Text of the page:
March 18th, 2015 ~ Vol. 85 No. 11
Crown Mountain mine
could open in Elk Valley
Crowsnest Pass Herald Front Page
Pass Herald Reporter
A junior mining company is proceeding with an environmental assessment for a new mine in the Elk Valley.
At a council meeting on March 10, Art Palm, executive director of NWP Coal Canada Ltd., said the Crown Mountain Coking Coal Project could go into production in the next couple of years.
The open pit mine would be located between Teck Resources Ltd.’s Elkview and Line Creek operations in B.C.
A pre-feasibility study based on 2013 drilling and explorations done by Crowsnest Industries in 1969 and Shell Mining in 1979 was completed in August 2014, and determined the project has high potential. The project has just entered the environmental assessment process.
The proposed mine is divided into three areas - a north block, a south block and an unproven southern extension.
Palm said they have identified 99 million tonnes of resources but that figure falls to 55 million tonnes without the southern extension.
“We have 90 per cent of our reserves in the proven category so we understand pretty well what we have there,” he said.
It would cost $339 million to build the project. The operating cost would be about $100 per tonne, which means the mine would be profitable at the current price of metallurgical coal, which is hovering around $118 per tonne.
“We wouldn’t raise the money to build the mine today,” said Palm. “We’d wait until the coking coal market comes back. We haven’t found any soothsayers out there yet that can tell us when that may happen.”
NWP acquired the site in late 2013 from Tembec Enterprises Inc.
They have permission to do evaluations on whether the sites are suitable but it does not have permission to begin construction.
Crown Mountain would employ 250 to 300 people over a 17 to 25 year mine life, depending on whether the southern extension proves feasible. It would produce about 1.7 million tonnes per year.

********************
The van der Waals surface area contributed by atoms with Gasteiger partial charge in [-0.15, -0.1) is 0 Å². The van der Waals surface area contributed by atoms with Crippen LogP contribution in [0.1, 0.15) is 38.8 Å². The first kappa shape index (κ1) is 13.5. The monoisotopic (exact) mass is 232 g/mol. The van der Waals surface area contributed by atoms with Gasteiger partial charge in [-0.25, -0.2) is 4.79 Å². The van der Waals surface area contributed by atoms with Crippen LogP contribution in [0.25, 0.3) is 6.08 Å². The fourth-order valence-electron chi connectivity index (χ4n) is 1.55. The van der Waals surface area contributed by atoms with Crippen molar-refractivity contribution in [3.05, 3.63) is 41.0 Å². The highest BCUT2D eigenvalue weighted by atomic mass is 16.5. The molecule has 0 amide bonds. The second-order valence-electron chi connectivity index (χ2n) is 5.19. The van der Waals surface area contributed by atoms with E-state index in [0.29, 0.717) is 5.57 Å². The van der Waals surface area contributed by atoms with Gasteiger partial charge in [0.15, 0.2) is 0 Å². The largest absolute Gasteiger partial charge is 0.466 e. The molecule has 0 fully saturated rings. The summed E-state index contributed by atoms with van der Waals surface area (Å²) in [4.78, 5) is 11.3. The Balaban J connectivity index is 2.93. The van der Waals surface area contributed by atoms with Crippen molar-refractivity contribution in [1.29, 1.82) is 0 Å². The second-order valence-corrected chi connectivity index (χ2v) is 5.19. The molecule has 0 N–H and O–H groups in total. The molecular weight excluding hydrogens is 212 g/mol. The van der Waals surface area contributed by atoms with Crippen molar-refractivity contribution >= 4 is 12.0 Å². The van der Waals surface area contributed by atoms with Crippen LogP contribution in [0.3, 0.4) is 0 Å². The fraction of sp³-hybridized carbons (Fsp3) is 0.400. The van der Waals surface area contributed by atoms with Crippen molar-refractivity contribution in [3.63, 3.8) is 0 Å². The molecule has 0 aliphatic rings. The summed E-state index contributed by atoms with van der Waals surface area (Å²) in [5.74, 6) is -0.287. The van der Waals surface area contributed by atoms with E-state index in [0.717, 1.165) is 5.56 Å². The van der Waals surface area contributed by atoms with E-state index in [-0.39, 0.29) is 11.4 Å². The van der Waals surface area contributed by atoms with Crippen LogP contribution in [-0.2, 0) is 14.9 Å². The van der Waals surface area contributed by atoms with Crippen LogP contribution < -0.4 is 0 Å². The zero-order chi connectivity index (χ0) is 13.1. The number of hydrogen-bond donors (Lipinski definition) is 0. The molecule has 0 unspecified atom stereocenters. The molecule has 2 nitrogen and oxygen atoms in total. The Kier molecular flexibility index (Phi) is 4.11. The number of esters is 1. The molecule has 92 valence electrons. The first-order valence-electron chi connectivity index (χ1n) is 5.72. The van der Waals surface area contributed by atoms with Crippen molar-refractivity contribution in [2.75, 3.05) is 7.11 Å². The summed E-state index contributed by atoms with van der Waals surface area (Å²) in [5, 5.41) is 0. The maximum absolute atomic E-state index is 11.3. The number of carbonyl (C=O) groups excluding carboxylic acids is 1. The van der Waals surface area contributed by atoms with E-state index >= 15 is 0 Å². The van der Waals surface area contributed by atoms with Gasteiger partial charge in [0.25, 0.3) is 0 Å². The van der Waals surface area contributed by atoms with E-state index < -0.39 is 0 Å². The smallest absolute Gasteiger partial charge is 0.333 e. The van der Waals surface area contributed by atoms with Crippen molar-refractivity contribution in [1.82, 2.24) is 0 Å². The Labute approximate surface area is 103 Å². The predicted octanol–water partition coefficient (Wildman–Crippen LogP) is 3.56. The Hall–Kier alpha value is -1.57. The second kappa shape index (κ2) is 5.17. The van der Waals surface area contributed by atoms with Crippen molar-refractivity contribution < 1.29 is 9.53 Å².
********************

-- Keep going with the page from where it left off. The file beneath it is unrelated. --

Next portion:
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To enter production, the mine would need a three kilometre conveyor belt, an eight kilometre haul road, a three kilometre rail loop and a storage silo capable of storing 16,000 tonnes of coal.

Environmental assessment
Construction could begin as early as 2016 but Palm said he does not expect the company to meet that deadline because of environmental and market concerns.
“I think the complications that will come about with selenium and the Elk Valley Water Quality Plan are going to require significantly more work,” he said. “We know we have the same potential for metal leaching that Teck does in particular selenium, cadmium and calcite.”
Since 2012, surface water quality samples have been taken from 12 stations. NWP has also installed a number of water flow monitoring sites and ground water monitoring sites. A preliminary fisheries analysis was completed in 2013 and found the nearby Alexander and Grave Creeks are fish bearing.
Native species include the endangered westslope cutthroat trout, bull trout, mountain whitefish and longnose sucker.
The area is also home to bighorn sheep, mountain goats, grizzly bears, lynx, wolverines and other species.
NWP has been meeting with the Ktunaxa Native Council since 2011.

Jameson Resources, an Australian company
NWP is a wholly owned subsidiary of Jameson Resources, a junior mining company based in Perth, Australia that has an office in Vancouver. Palm said 98 per cent of their shareholders are Australian.
“Is your company going to get to the point where [the project is] all permitted and then you hope Teck or somebody else buys you?” asked Councillor Bill Kovach.
“You know how junior mining companies work”, replied Palm. “We’re like bird dogs, we go find something and then somebody bigger comes and ultimately builds it in most cases [but] nothing’s off the table for us right now.”
Jameson Resources is traded on the Australian stock exchange.
March 18th ~ Vol. 85 No. 11
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